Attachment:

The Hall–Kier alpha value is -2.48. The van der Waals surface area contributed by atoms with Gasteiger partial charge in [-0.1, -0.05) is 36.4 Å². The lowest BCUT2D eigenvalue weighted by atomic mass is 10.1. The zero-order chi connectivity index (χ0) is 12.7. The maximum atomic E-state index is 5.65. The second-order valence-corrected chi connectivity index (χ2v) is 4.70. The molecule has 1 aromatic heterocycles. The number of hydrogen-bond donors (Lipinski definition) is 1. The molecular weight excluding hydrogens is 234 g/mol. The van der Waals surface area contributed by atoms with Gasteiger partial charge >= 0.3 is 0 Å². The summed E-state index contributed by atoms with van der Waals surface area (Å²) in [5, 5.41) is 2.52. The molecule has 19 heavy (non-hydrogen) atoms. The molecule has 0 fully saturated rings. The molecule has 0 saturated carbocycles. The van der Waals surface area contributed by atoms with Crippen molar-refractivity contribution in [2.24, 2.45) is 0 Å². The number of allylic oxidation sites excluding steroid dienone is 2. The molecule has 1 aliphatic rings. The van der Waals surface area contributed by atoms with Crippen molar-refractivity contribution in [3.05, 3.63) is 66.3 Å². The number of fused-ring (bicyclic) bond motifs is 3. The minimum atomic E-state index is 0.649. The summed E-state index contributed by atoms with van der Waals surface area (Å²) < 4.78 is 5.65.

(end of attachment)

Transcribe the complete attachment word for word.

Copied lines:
The Hall–Kier alpha value is -2.48. The van der Waals surface area contributed by atoms with Gasteiger partial charge in [-0.1, -0.05) is 36.4 Å². The lowest BCUT2D eigenvalue weighted by atomic mass is 10.1. The zero-order chi connectivity index (χ0) is 12.7. The maximum atomic E-state index is 5.65. The second-order valence-corrected chi connectivity index (χ2v) is 4.70. The molecule has 1 aromatic heterocycles. The number of hydrogen-bond donors (Lipinski definition) is 1. The molecular weight excluding hydrogens is 234 g/mol. The van der Waals surface area contributed by atoms with Gasteiger partial charge >= 0.3 is 0 Å². The summed E-state index contributed by atoms with van der Waals surface area (Å²) in [5, 5.41) is 2.52. The molecule has 19 heavy (non-hydrogen) atoms. The molecule has 0 fully saturated rings. The molecule has 0 saturated carbocycles. The van der Waals surface area contributed by atoms with Crippen molar-refractivity contribution in [2.24, 2.45) is 0 Å². The number of allylic oxidation sites excluding steroid dienone is 2. The molecule has 1 aliphatic rings. The van der Waals surface area contributed by atoms with Crippen molar-refractivity contribution in [3.05, 3.63) is 66.3 Å². The number of fused-ring (bicyclic) bond motifs is 3. The minimum atomic E-state index is 0.649. The summed E-state index contributed by atoms with van der Waals surface area (Å²) < 4.78 is 5.65.